"Rushing in contractors might undo some of the good that we have created," one aide said, suggesting that the misuse of alcohol or sexual misbehavior by American police officers in Iraq could do significant damage to the reputation of the U.S. in other Islamic nations.

However they're selected, the advisers are urgently needed. In recent days, allied forces have had their hands full with looters and general civil unrest in Baghdad and other Iraqi cities.

Before the war there were an estimated 80,000 police in Iraq--one for every 300 Iraqi citizens--an enormous number of officers to protect an essentially unarmed population. The police disappeared when the U.S. military arrived, and not many have rushed to regain their old jobs, most likely because they were involved in repressive acts.

DynCorp, which last year was bought by another giant government contractor, the California-based Computer Sciences Corp., holds contracts with more than 40 federal agencies including the Pentagon, State Department, Drug Enforcement Administration, Department of Energy and the Justice Department.

Public records show that DynCorp, which hires former Special Operations military personnel and CIA operators and contracts them back to the government, is linked to at least 50 subsidiaries and satellite companies across the U.S. and around the world. Some of the scores of lawsuits brought against DynCorp over the years suggest that it also has worked through companies whose ownership and connections cannot be traced, possibly on behalf of the CIA.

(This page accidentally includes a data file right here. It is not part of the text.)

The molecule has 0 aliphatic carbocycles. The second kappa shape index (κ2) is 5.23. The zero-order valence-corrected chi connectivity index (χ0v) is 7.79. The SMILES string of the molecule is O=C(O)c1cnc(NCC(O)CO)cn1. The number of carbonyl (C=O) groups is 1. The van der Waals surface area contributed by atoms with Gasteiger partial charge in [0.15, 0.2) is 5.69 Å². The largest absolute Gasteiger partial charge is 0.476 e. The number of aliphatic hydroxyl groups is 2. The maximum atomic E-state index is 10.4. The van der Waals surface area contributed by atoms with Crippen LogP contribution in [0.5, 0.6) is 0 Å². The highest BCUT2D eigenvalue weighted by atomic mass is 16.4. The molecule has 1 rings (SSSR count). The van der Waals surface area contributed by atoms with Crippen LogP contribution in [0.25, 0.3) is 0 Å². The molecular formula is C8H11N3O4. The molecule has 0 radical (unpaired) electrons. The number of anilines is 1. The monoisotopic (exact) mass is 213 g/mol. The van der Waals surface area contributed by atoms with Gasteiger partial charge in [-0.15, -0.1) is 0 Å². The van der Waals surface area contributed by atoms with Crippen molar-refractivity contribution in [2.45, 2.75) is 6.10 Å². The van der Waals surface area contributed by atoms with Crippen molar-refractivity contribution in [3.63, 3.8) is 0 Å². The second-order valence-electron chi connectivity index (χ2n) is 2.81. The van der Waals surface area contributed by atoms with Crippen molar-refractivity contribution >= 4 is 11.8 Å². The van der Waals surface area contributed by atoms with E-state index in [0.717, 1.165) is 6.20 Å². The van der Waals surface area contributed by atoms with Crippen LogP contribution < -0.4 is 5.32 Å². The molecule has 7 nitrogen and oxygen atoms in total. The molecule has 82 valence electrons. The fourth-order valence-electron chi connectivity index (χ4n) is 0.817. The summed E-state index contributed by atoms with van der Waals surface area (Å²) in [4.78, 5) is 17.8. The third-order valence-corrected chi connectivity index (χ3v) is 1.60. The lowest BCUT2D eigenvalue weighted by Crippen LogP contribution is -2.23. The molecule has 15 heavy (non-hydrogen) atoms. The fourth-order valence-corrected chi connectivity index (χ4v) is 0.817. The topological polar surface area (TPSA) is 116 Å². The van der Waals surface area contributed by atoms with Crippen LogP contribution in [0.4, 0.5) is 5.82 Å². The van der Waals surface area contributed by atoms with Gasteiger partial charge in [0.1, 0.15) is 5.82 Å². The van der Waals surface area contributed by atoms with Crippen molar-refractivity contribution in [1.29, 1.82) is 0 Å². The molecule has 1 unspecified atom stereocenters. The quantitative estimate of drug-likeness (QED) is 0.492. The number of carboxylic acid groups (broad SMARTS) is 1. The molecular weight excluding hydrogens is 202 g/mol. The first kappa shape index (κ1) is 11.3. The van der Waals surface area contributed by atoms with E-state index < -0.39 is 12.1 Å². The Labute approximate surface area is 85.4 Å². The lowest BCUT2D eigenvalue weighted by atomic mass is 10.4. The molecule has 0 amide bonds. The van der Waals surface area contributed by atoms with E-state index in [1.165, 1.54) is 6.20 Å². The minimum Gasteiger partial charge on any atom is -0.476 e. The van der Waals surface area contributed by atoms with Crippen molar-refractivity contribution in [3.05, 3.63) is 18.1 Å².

DynCorp hires the pilots, mostly retired U.S. military flyers, who defoliate coca and opium poppy crops in Colombia as part of a U.S.-Colombian operation called Plan Colombia. In Peru last year, a plane carrying an American missionary was accidentally shot down when a DynCorp pilot misidentified it as a drug-smuggling flight.

The company also provides the former U.S. Special Forces personnel who currently guard Afghan President Hamid Karzai and some U.S. ambassadors abroad, and many of the mechanics who maintain Air Force jets and Army helicopters in the Balkans and the Persian Gulf.

Until it was purchased by CSC, DynCorp was the nation's 13th-largest military contractor, with about 23,000 employees and $2.3 billion in
revenue. The combined company is among the top 10 government contractors, with nearly $14 billion in annual revenues.

Name tarnished

The DynCorp name was tarnished after Bolkovac, assigned to work with a Human Rights team in Sarajevo training local police officers to investigate human-rights abuses, sent an e-mail to colleagues and UN officials, alleging that, among other things, that UN staff and some of her fellow officers patronized houses of prostitution that employed women as young as 13. Bolkovac was reassigned, demoted and then fired for what DynCorp said were improper expense claims she submitted.

In June 2001, Bolkovac sued a DynCorp subsidiary in Britain, saying she had been wrongfully dismissed in retaliation for reporting the behavior of her fellow officers. In November, the tribunal concluded Bolkovac had been "knifed . . . in the back" by senior UN staff and awarded her $173,000.

Within hours of the Bolkovac ruling, DynCorp settled out of court with another former employee, Ben Johnston, hired as a helicopter mechanic in Bosnia.

In a separate suit Johnston alleged that DynCorp employees and supervisors had been "engaging in perverse, illegal and inhumane behavior [and] were purchasing illegal weapons, women, forged passports and [participating in] other immoral acts."